Plaintiff’s claim that Defendant acted in bad faith in failing to settle the claims against Beck
Construction. [DE 95 ¶ 4]. Therefore, any argument relating to Defendant’s duty to defend
or Plaintiff’s entitlement to equitable subrogation would serve no purpose other than to infer
that Defendant acted improperly by not retaining defense counsel for Beck Construction during
pre-suit investigations. Id. ¶ 7.
The Court finds that evidence or argument by Plaintiff that Defendant breached a duty to
defend, or any attempt by Plaintiff to prove liability on a theory unrelated to bad faith, are not
relevant to this case and may be violative of Federal Rule of Evidence 401, 402 or 403. Thus, no
such evidence or argument shall be permitted. The Court, in its prior Order, found that the “relevant
inquiry is whether [Defendant] acted reasonably in evaluating and attempting to settle.” Id. at 13
(citing Cruz v. Am. United Ins. Co., 580 So. 2d 311, 312 (Fla. 3d DCA 1991)).
Notwithstanding this ruling, the jury will have to consider the totality of the circumstances
in this case, and the jury should hear all of the relevant evidence related to Plaintiff’s sole count of
bad faith and determine whether Defendant acted reasonably in evaluating and attempting to settle.
The Court cannot decide what evidence relating to the pending bad faith claim will be admissible
in a vacuum outside the crucible of trial. Depending on how the case develops and is tried by the
parties, certain evidence may or may not be relevant and admissible. The Court will rule at trial on
any specific objection raised by the parties in light of the developments at trial.
Accordingly, Defendant’s Motion in Limine for Trial (Based upon this Court’s Ruling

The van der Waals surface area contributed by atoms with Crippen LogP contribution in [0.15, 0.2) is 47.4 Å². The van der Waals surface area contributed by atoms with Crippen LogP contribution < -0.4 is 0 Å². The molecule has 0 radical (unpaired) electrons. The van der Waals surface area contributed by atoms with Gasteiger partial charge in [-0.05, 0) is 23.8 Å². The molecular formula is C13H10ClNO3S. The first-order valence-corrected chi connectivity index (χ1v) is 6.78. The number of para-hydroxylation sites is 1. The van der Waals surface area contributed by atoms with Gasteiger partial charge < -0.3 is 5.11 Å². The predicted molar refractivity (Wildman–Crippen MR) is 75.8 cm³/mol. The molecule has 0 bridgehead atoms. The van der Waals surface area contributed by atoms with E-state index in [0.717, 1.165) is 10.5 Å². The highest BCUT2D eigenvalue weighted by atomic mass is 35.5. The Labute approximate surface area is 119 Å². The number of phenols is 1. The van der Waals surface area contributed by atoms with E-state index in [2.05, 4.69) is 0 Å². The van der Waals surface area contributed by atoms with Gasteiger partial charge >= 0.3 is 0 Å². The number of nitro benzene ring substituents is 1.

in its Order on Summary Judgment [DE 64]) [DE 68] is GRANTED IN PART and DENIED
IN PART as stated herein.
2. Plaintiff’s Motion [DE 72]
Plaintiff argues that Defendant should be precluded from introducing any evidence or
making any argument that Plaintiff acted with comparative bad faith because no such affirmative
defense exists under Florida Law. [DE 72 at 1]. Plaintiff represents that it “has been informed that
Defendant will attempt to introduce evidence of Plaintiff’s alleged comparative bad faith.” Id.
Specifically, Plaintiff anticipates Defendant will attempt to introduce evidence “that: 1) Plaintiff
did not timely tender the defense and indemnify obligation to Defendant after Plaintiff had
knowledge of the claim; and 2) Plaintiff did not cooperate with Defendant’s request for information
regarding [Mr.] Guthrie’s claim.” Id. at 2.
Defendant did not file a response to Plaintiff’s Motion.
The Court will grant Plaintiff’s Motion in part, both on the merits and by default due to
Defendant’s failure to respond. First, Florida law does not recognize comparative bad faith as an
affirmative defense. See Royal Indemnity Co. v. Liberty Mutual Fire Ins. Co., 2008 WL 557963
(S.D. Fla. Feb. 28, 2008) (“In considering Florida law on the subject [of comparative bad faith and
comparative negligence], which the parties agree is controlling, no Court has ever permitted these
defenses. Courts in Florida and around the nation have rejected these defenses.); see also
Nationwide Prop. & Cas. Ins. Co. v. King, 568 So. 2d 990 (Fla. 4th DCA 1990) (“Trial court did
not err in striking Nationwide’s comparative bad faith defense. We decline to create a new
affirmative defense of comparative bad faith.”). Second, under Local Rule 7.1(c), a motion may be
granted by default in the event the opposing party does not timely file a response. Such
circumstances are present here. Accordingly, Defendant shall not be permitted to argue comparative
bad faith or assert an affirmative defense of comparative bad faith at any point before the jury.
Notwithstanding this ruling, and as stated supra, the jury will have to consider the totality
of the circumstances in this case and the jury should hear all of the relevant evidence related to
Plaintiff’s sole count of bad faith. For instance, evidence or testimony that Plaintiff did not
cooperate with Defendant may be relevant to the jury’s determination of Plaintiff’s bad faith claim.
The Court will rule on any specific objections raised during trial.
Accordingly, Plaintiff’s First Motion in Limine [DE 72] GRANTED IN PART and
DENIED IN PART as stated herein.
DONE and ORDERED in chambers at West Palm Beach, Palm Beach County, Florida, this
15th day of July 2021.
United States Magistrate Judge